The University of Florida and the George A. Smathers Libraries express their gratitude to all those people and institutions who assisted in converting this index into a modern digital format. Not only has this project broadened access to the index, but it has also increased the utility of the index, which can now be searched much more quickly and thoroughly than was possible in card form.
Our thanks go out to Flagler College and the Historic St. Augustine Research Institute for sponsoring this project with funding from the St. Augustine Foundation. We are also grateful to Erich Kesse and Gus Clifton and the Digital Library Center for their many hours of work in converting the text to electronic form, and to Winston Harris, Chris Nicolich, and their colleagues in the Library Systems Department for programming the search interface. Special thanks also go to library administration and the Department of Special & Area Studies Collections for allocating library resources towards the project, and to Susan Lupi, Charlotte Barnes, Bruce Chappell, and Cameron Barratt for proof-reading and correcting the database.
We also wish to acknowledge the Library of Congress for its careful curation of the original papers. We hope that this new electronic index will augment the significance of the nation's best preserved local archive from the Spanish colonial period.
Index to the East Florida Papers is a cooperative project of University of Florida and Flagler College, funded by the St. Augustine Foundation.
When Spain first established La Florida in 1565, the colony had nebulous and far-reaching borders, stretching northward into today's Virginia and Carolinas and westward towards the Mississippi River. By 1763, when Spain surrendered its Florida territory to Great Britain, the province's borders were much smaller. The colony consisted of the Florida peninsula south of Georgia and a long strip of land along the west coast that included about half of today's Alabama and Mississippi. The British decided this area was too large to govern as a single entity. They divided it at the Apalachicola River. The western portion became British West Florida with its capital at Pensacola. The peninsula became British East Florida with its capital at St. Augustine.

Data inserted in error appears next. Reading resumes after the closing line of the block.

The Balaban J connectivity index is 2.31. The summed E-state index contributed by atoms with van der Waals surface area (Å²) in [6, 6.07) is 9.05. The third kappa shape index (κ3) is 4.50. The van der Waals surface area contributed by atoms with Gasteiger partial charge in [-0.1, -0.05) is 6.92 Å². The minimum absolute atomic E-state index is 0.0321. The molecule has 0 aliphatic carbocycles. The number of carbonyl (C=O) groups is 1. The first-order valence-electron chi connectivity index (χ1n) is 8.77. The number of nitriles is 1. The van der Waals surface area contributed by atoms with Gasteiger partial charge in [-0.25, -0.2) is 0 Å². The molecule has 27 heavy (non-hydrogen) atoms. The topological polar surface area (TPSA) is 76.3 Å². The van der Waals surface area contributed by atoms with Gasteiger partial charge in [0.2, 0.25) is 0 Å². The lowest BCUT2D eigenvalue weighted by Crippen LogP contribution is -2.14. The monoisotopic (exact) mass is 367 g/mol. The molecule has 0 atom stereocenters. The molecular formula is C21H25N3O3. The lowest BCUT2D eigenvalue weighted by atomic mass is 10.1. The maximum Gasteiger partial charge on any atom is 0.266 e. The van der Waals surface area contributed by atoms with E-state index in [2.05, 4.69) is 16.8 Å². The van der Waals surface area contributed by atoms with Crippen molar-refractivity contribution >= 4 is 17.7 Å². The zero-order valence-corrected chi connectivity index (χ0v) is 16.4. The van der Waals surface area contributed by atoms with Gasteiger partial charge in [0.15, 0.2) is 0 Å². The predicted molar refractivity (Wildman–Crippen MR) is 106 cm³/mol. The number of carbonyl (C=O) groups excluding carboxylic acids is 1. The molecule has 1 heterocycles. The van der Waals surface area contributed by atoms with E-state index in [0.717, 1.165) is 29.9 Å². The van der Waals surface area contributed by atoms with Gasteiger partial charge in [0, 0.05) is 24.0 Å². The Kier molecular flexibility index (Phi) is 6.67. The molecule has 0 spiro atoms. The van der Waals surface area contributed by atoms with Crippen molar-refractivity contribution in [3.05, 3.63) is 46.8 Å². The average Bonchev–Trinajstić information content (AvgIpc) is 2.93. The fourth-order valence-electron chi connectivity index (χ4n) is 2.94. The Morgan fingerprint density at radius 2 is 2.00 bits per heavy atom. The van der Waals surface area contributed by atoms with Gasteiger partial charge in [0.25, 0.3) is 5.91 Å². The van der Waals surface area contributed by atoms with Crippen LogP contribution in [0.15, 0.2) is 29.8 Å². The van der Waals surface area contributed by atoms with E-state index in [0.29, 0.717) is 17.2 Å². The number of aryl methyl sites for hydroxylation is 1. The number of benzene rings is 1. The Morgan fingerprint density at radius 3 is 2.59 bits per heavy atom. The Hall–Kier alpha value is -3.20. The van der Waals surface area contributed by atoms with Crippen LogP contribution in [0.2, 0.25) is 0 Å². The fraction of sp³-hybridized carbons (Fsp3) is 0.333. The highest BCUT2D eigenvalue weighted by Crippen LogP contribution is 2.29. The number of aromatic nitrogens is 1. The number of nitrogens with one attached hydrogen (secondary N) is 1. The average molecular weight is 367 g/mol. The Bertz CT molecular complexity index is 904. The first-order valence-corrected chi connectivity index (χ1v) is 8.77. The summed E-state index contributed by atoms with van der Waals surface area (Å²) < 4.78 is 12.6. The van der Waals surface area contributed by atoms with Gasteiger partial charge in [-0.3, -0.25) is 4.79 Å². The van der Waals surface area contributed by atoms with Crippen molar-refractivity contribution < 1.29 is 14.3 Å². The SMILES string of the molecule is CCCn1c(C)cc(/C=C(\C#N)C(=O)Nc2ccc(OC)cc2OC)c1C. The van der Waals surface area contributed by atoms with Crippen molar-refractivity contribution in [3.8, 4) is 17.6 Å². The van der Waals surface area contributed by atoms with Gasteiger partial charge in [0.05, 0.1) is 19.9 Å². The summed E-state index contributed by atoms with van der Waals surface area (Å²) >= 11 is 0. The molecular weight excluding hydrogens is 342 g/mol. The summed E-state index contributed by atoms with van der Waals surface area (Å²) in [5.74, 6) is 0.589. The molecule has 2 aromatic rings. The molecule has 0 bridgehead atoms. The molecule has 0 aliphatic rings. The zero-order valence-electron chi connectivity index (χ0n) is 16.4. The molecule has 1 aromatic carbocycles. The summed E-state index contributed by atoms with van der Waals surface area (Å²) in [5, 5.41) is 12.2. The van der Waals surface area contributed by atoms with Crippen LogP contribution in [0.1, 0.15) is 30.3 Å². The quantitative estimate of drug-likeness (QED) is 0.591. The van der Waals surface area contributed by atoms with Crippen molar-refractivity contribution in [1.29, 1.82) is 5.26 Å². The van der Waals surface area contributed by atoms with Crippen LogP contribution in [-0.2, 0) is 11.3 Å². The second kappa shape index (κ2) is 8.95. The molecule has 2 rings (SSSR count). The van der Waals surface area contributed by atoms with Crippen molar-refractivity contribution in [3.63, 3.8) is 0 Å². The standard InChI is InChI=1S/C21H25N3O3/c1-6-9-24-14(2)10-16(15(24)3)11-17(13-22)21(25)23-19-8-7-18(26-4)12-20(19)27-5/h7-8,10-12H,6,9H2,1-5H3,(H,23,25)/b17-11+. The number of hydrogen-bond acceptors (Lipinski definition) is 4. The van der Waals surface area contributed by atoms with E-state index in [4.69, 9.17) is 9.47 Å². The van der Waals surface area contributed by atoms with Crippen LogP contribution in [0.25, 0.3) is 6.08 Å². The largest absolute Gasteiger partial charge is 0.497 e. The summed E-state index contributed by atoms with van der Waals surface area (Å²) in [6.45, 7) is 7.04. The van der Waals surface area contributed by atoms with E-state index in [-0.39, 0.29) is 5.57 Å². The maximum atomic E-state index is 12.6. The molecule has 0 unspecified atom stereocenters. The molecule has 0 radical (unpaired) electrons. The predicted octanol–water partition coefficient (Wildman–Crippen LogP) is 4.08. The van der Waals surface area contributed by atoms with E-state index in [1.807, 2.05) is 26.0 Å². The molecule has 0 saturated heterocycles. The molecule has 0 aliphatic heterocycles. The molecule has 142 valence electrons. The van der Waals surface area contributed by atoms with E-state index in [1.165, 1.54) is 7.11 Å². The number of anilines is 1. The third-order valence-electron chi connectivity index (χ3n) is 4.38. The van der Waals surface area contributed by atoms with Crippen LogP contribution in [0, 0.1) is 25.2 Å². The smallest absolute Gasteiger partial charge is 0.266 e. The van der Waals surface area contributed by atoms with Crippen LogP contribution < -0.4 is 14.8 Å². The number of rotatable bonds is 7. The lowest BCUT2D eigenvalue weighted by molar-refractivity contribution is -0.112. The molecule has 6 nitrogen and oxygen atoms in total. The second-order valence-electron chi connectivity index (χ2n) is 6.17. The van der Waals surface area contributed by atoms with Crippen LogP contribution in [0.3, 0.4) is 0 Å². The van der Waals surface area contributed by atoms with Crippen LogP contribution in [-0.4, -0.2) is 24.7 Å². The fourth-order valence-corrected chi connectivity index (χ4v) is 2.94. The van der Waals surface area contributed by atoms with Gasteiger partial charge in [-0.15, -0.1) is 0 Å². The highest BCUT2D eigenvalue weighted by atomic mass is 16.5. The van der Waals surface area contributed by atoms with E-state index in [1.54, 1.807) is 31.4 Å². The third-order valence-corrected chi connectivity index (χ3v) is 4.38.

In 1783, Britain ceded both colonies back to Spain. Spain maintained the division of the Floridas, and Spanish East Florida thus comprised all of modern day Florida except for the Panhandle. Its principal settlements were St. Augustine, Fernandina, and Mosquitoes (or New Smyrna) on the Atlantic coast and St. Marks on the Gulf Coast. This colony existed from 1784 until 1821.
The East Florida Papers (178 microfilm reels) contain the complete local government archive of Spanish East Florida (1784 to 1821). In 1821, when the United States government assumed sovereignty of the Floridas under the provisions of the Adams-Onis Treaty, American authorities seized this archive to prevent its removal to Havana. The archive remained in Florida during the turbulent nineteenth century. In 1906 it was delivered to the Library of Congress for safekeeping. The Papers are stored according to the original system maintained by the colonial governors of Florida. They are therefore a remarkable example of how a small colonial government worked in the Spanish New World. A related archive, the Spanish Land Grants (pertainingto land ownership in Florida) also exists and is curated by the State of Florida at the State Archives.
The Papers record the social history of East Florida during the terminal Spanish colonial period. From them it is possible to reconstruct what Florida looked like and how people lived during the late eigtheenth and early nineteenth centuries. Archaeologists, architects, and historical preservation agencies frequently use information from the censuses, maps, and plans to pinpoint the locations of historic sites and to aid in reconstruction or restoration of buildings. For historians the Papers provide basic source material on colonial life. Genealogists have long applied themselves to the records in search of family history on early settlers.